Try doing 20 medicine ball slams…now try it on one leg for maximum running transfer of skill as running is on one leg not all fours
    Try doing 10 Swiss ball Jack Knifes

    All of these are dynamic, think about it and apply the logic.


    1. absolutely agree, thanks for explaining in such an understandable way. I’ll make the girls I traing with read that. Thanks again

    2. “It’s totally unfeesable that a static exercise will make for a stronger dynamic activity”

      That statement is totally false and undermines the rest of your weak argument.

      (also, the word is “in/unfeasible’)

      1. You argue with my logical professional scientific researched and practiced with professional athletes, argument with a correction of a spelling mistake, that’s your comeback…with nothing else…!
        Where is your argument and how can you back up your claims of my falsehood…I expect not!
        I’ve trained world champions in lots of sports using these methods and have seen rapid improvements performing dynamic functional movements using transverse plane. If you have nothing to add to the argument then please don’t comment just sit and read quietly and maybe you’ll learn from the professionals!!!

    3. Regarding your “…two things wrong with planking…” comment:

      Why is it okay to say a plank is wrong because it is prone and running is upright, but then provide 2 example of core work done bilaterally (with both legs) when running is performed unilaterally?

      Also, isn’t a swiss ball jack knife bilateral and prone?

  11. Flawed logic. Been doing planks since high school and increased the intensity and time spent planking exponentially in college and my times have never been better.

    1. Nobody is saying don’t do planks, what they are saying is that research has taken training beyond the plank. In running, we need to not only stabilize the spine and pelvis but also activat the POS AND AOS (Posterior oblique System and Anterior Oblique System) these systems give the opposite and equal effect on the “right arm left leg, left arm right leg” scenario as we run and balance forces across the core musculature. This is super dynamic and a plank DOES NOTHING for this.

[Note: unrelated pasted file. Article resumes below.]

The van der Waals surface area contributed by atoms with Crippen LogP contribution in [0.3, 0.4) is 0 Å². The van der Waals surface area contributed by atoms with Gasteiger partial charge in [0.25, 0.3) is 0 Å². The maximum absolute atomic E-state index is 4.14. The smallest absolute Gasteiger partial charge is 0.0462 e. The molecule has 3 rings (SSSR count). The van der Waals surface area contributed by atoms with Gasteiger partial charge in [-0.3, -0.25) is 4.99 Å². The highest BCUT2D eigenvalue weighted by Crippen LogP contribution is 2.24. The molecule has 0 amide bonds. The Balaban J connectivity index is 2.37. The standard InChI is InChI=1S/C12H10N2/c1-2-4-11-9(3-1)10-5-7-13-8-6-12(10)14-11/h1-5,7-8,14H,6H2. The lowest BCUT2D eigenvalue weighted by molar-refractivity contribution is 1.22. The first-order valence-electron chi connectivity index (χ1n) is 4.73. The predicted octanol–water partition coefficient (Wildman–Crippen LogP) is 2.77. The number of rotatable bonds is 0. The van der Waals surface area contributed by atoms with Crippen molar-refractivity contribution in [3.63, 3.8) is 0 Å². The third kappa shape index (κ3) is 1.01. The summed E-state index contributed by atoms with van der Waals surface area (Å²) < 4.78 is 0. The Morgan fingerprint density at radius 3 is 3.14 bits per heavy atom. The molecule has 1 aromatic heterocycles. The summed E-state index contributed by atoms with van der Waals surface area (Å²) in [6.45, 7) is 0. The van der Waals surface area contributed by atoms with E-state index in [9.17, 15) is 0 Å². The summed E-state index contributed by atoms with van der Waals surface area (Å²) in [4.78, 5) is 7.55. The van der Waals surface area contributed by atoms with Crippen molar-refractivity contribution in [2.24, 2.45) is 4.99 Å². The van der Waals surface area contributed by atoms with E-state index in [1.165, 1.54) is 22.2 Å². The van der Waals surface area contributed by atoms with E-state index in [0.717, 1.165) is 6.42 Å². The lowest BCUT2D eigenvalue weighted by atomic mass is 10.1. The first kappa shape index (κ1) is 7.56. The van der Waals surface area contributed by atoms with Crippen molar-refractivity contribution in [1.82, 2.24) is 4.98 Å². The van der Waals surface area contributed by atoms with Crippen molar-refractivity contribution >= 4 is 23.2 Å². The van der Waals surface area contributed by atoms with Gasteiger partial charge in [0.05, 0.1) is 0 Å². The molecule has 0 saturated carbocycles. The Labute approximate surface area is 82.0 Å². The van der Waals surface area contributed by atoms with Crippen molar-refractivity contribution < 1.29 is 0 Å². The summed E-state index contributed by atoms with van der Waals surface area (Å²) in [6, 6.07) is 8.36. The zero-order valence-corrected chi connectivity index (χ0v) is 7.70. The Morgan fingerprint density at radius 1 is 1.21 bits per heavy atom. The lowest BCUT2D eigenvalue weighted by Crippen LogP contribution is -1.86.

Yes you may get faster when implementing planks Vs doing nothing else but if you were to implement dynamic exercises whilst standing upright (in the same way running is vertical) then the stability and motion control would be far better longer term for endurance athletes and shorter term for speed athletes.
      If you don’t want open your mind to new research and elaborate on your training with new proven ways that’s fine but I will tell you now, if you work in isolation, like a plank, it will not give you the same benefit that dynamic functional movement patterns like the AOS/POS system training will as the transverse abdominals are controlled by central nervous system and to train them statically is limiting them and not using them the way the body intended. They are more powerful as a reactionary mechanism…the AOS/POS system is a powerful system. Google it and research it and give it a go, you won’t be disappointed.
      The body was designed to move!!

      1. “Nobody is saying don’t do planks” Really? did you read the headline? .”…Why runners shouldn’t do it.”

        but from there on, you do much better in this blurb. indeed, there is nothing wrong with planks, but you are correct, there are much better exercises for runners.